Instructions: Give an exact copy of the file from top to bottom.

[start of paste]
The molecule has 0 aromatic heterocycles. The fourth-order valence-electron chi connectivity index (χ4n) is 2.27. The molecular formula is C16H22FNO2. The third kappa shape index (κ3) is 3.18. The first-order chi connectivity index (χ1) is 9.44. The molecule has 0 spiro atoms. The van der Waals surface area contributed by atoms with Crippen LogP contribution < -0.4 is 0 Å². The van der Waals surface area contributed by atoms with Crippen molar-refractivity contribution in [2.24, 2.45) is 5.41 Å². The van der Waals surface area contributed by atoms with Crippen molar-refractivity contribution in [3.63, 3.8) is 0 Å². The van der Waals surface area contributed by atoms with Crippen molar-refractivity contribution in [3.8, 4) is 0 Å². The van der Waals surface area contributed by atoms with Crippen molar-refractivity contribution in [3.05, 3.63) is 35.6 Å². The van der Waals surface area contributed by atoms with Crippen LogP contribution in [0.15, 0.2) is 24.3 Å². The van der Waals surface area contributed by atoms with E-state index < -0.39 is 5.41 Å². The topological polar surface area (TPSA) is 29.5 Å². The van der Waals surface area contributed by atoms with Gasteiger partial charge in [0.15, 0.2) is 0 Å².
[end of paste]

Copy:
The molecule has 0 aromatic heterocycles. The fourth-order valence-electron chi connectivity index (χ4n) is 2.27. The molecular formula is C16H22FNO2. The third kappa shape index (κ3) is 3.18. The first-order chi connectivity index (χ1) is 9.44. The molecule has 0 spiro atoms. The van der Waals surface area contributed by atoms with Crippen LogP contribution < -0.4 is 0 Å². The van der Waals surface area contributed by atoms with Crippen molar-refractivity contribution in [2.24, 2.45) is 5.41 Å². The van der Waals surface area contributed by atoms with Crippen molar-refractivity contribution in [3.63, 3.8) is 0 Å². The van der Waals surface area contributed by atoms with Crippen molar-refractivity contribution in [3.8, 4) is 0 Å². The van der Waals surface area contributed by atoms with Crippen molar-refractivity contribution in [3.05, 3.63) is 35.6 Å². The van der Waals surface area contributed by atoms with Crippen LogP contribution in [0.15, 0.2) is 24.3 Å². The van der Waals surface area contributed by atoms with E-state index < -0.39 is 5.41 Å². The topological polar surface area (TPSA) is 29.5 Å². The van der Waals surface area contributed by atoms with Gasteiger partial charge in [0.15, 0.2) is 0 Å².